Evaluation of probabilistic ordinal categorical forecasts is a surprisingly complex and challenging task. One would like the uncertainty, or distribution of possibilities, inherent in the probabilistic formulation to be accounted for in the forecast verification process, as opposed to just verifying based on the category with the largest assigned probability. Further, because the categories are ordinal and not nominal, putting forecast probability (FP) in a category closer to the verifying observation should evaluate as more skillful than assigning the same probability to a more distant class; the skill should not simply be a function of the probability assigned to the verifying class. The only metric used previously in the literature that satisfies these requirements is the rank probability score (RPS). For a forecast vector f = corresponding to the probabilities of the forecast verifying in categories from 1 through K, and an observation vector o = ,
the RPS is given by
eq2
This was aggregated over all D forecasts in the period, and compared with climatology to form an aggregated rank probability skill score (ARPSS):
eq3
with possessing the climatological frequency of observation in the FRC, as discerned from analysis over the training period of this study, at the hour and month corresponding to the forecast time. As with any skill score, a score of 1.0 indicates a perfect forecast, and a score of 0.0 indicates model performance equivalent to acting based on climatology (Wilks 2011).

3. Results: Station climatologies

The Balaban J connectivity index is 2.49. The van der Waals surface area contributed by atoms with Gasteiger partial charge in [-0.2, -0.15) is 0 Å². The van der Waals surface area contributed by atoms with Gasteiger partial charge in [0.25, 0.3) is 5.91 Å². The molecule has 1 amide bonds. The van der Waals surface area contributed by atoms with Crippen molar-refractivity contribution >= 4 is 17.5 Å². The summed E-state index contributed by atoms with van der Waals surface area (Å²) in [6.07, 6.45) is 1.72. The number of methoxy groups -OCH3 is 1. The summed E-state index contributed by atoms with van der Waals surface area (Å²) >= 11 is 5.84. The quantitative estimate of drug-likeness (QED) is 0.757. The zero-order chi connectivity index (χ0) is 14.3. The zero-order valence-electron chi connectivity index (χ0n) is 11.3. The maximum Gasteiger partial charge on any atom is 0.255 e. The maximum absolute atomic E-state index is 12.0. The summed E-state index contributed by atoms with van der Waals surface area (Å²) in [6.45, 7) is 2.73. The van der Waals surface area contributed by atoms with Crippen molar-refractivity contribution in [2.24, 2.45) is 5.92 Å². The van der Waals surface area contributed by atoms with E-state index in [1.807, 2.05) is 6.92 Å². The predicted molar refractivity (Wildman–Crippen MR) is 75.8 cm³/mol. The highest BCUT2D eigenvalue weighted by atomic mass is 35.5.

Figures 14 show the diurnal cycles of FRCs at KSEA, KDEN, KSFO, and KIAH, respectively, at different seasons throughout the year, illustrating the diurnal cycle in (a) January, (b) April, (c) July, and (d) October. Several deductions are apparent by inspection of these figures. All cities examined in this study experience a peak in frequency of degraded FRCs during the early morning hours for all seasons of the year; this diurnal oscillation is weakest in winter at all stations. The diurnal cycle is very strong at KSFO during the summer season, and also quite strong at KIAH in the spring and KSEA outside of the winter. KSEA tends to have a moderate to high frequency of reduced ceiling and visibility, as evidenced by the elevated frequency of IFR and LIFR conditions relative to other stations examined. During the winter, MVFR, IFR, or LIFR conditions are roughly as common as VFR conditions, while in other seasons, VFR conditions are still dominant. During summer, and to a lesser extent during spring, IFR and LIFR conditions are extremely uncommon during the afternoon and evening hours. Dense fog, as evidenced by LIFR conditions, appears to be most common during autumn mornings. KSFO, in comparison, is not as foggy/cloudy as KSEA at almost any time of the year. LIFR conditions are very rare outside of spring mornings. However, reduced FRCs are still very common during summer mornings, with MVFR and IFR conditions occurring in the majority of cases. KIAH, despite being located in a rather different climate, exhibits many similar properties to KSEA. IFR and LIFR conditions are very rare during the summer, and are most common during the winter. Autumn and especially spring mornings are also common times for reduced FRCs. KDEN, the only station with no marine influence, experiences predominantly VFR conditions at all times of day and year, much more so than any other station studied here. The most substantial change relative to other stations is the reduction of MVFR and IFR frequency, with the LIFR frequency actually remaining comparable to that at other stations, suggesting that a combination of dense fog, heavy rainfall, and snowfall is perhaps as common as at other locations, but general cloudiness is less common. Figures 5a–d depict the seasonal cycle of the FRCs for the KSEA, KDEN, KSFO, and KIAH stations, respectively. There are some differences in the seasonal cycles between the stations. Beyond what has already been described from Figs. 14 above, KSEA attains peak cloudiness during the late autumn and early winter, while KIAH’s peak lags several months, occurring in winter and early spring. KDEN does not experience a significant seasonal cycle, though the mid- to late summer has even more frequent VFR conditions compared with the surrounding months. KSFO experiences two weaker peaks than observed at KSEA and KIAH; the first occurring during the winter, and the second occurring during the summer. The winter peak, however, has a higher frequency of LIFR conditions than does the summer peak.